Taking questions in a recent interview for a local paper, I was asked what the most stressful experience I’d ever had cooking.  A colorful memory sprang to mind and I quickly forced it back and thought of a rosier story to tell.  But I do believe y’all might know me a little by now and will be ready for this.

My mom’s probably going to get a case of the vapors when she reads this, but it really wasn’t as bad as it will read.

This was back when I was in college working in my beloved little juke joint.  It was a Wednesday which meant I was there early in the afternoon to start cooking the free meal that was served every week on that day.  It must have been winter because I was cooking chili.  Anywho, I was in the bar alone assembling the chili in a fourth generation season encrusted stainless steel five-gallon pot when I felt something cool and hard shoved into the back of my neck.  Then I heard a man’s voice tell me to open the register.

After my heart dropped into my lower intestines, I slowly swiveled around with my hands up to head toward the register.  It took all of three seconds to realize that the terrifying perpetrator was the town drunk, Pee-Toe.  For one thing, he had on the exact same clothes as the night before plus a neon orange knit hunting mask.  For another thing, he was built a bit like Shrek and for some reason always smelled like car exhaust.  There was no mistaking who I was dealing with here.

After I’d opened the register he made me sit on a stool behind the bar and proceeded to tie me up with a phone cord that could stretch from there to the high school and back.  Around and around he wrapped the super flexible cord to bind me and then knotted it (in my lap?).

As he was taking his sweet time loading liquor boxes with mini bottles and cigarette cartons, running through my mind were things like: Will he kill me if he knows I know who he is?  What time does the Budweiser truck get here?  I can’t let this idiot out of here loaded down like a pack mule.  I’m going to be pissed if that chili pot burns. After running through all the scenarios, options and possible endings to this fiasco I had a plan.

I hopped off the stool, poked my arms through the farce of a binding and headed to the kitchen to stir my chili.  When Pee-Toe yelled to ask what I thought I was doing I replied something along the lines of this, “First of all, Pee-Toe, that’s the same .380 you were trying to sell in here last night with a missing clip and I can SEE that there still isn’t one in there now.  Secondly, if you make me burn up this chili, no one is going to have anything to eat tonight. And thirdly, you’re so stinking drunk right now that I could take that pistol from you and beat you with it.”

For the record, I’m not really THAT cool, but I did have a shotgun within arm’s reach and knew I could have it trained on him before he got to me if he decided to come after me.  And I knew he wouldn’t.

He just stood there managing to look dumber than usual and asked me what I was going to do.  I called the owner, who would have to make that call.  By nature, honky-tonk owners don’t usually want the police hanging out at their establishment when it’s approaching happy hour.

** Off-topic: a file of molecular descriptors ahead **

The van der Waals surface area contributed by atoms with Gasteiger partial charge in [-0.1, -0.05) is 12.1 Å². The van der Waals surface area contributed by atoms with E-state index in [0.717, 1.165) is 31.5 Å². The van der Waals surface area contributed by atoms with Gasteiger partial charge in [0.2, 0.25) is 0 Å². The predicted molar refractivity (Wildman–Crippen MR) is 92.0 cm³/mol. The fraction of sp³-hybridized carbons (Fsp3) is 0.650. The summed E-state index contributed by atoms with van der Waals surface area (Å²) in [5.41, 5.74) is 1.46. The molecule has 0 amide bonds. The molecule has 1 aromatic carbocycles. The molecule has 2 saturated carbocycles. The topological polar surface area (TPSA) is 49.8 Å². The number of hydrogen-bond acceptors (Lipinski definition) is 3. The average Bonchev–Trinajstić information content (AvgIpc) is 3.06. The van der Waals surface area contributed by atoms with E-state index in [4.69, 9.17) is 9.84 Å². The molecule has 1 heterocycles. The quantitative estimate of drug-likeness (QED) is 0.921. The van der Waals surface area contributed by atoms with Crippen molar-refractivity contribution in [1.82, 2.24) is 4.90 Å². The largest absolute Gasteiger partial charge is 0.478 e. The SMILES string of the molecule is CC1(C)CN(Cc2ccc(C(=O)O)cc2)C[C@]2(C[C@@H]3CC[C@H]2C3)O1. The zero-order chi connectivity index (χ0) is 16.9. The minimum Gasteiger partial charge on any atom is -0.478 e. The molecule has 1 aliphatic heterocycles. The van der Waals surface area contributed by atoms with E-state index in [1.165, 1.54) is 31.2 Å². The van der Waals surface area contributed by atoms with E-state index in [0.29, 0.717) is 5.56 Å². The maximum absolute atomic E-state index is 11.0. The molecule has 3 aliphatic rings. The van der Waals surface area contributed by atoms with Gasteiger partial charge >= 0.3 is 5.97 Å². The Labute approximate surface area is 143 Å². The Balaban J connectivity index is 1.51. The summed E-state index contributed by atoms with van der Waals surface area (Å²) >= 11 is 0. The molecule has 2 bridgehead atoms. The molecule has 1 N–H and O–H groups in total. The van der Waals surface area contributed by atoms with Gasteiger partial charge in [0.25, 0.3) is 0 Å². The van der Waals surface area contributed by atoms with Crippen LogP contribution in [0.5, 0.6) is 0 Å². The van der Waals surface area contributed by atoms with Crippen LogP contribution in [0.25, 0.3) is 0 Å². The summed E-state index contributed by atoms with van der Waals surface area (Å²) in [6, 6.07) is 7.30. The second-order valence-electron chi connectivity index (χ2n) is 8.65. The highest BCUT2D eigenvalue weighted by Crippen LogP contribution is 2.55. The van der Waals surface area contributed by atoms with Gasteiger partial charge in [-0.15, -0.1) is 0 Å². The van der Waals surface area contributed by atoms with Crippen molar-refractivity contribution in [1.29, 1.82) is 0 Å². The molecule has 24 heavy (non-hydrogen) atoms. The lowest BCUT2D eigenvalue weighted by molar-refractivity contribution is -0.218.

I think when it was all over and done with, Pee-Toe had to paint the building, empty the grease trap once a month for the rest of his life, not come in unless the owner’s truck was out front and pay me $200 cash.  I should have asked for that chili pot too.

And no, I have no idea why they called him Pee-Toe.

Honky Tonk Hostage Chili

  • 3 pounds ground beef
  • 1 large onion, chopped
  • 3 cans fine diced tomatoes
  • 2 small cans tomato sauce
  • 3 cans pinto beans*, rinsed
  • 1 bottle stout beer
  • 1-2 jalapeños, chopped
  • 2 tablespoons granulated garlic, divided
  • 1 tablespoon chili powder, divided
  • 2 tablespoons molasses**
  • 1 ½ tablespoons salt, divided
  • 1 tablespoon ground oregano
  • 2 tablespoons ground cumin
  • 1 teaspoon ground black pepper
  • 1 bunch chopped cilantro

Brown ground beef and onion, seasoning with some of the garlic, chili powder and salt.  Drain well and add to a large pot.  Add tomatoes and next ten ingredients and cook at least two hours.  Taste for seasoning and salt and add as necessary then cook for an additional hour to incorporate any added seasoning.

When ready to serve, add chopped cilantro, stir and remove from heat for 15 minutes.

Serve with black olives, sour cream, shredded cheese, green onions, chopped fresh cilantro, sliced jalapeños and corn chips or corn bread.

*I use pinto beans only because I don’t care for kidney beans but feel free to mix it up however you want.  I sometimes mix some black beans in there too.

** Substitute 1 tablespoon brown sugar if necessary.

***Some folks add a slurry made from cornstarch or cornmeal to thicken, but I like mine a little thinner.

Mandy Richburg Rivers

Mandy Richburg Rivers

Mandy lives in Lexington, South Carolina, is a contributing writer for the Food & Drink section and is currently working on her first cookbook. Mandy is an award winning recipe writer and judges regional cook-offs and other culinary contests.

“I'm just a gal that likes food. Of course I like to eat, but what I've discovered about myself over the years is that there are more ways for me to enjoy food than just eating it. I like to shop for it, read about it, cook it, entertain with it and write about it. And when it's really good, sometimes I'm tempted to throw it on the floor and roll in it."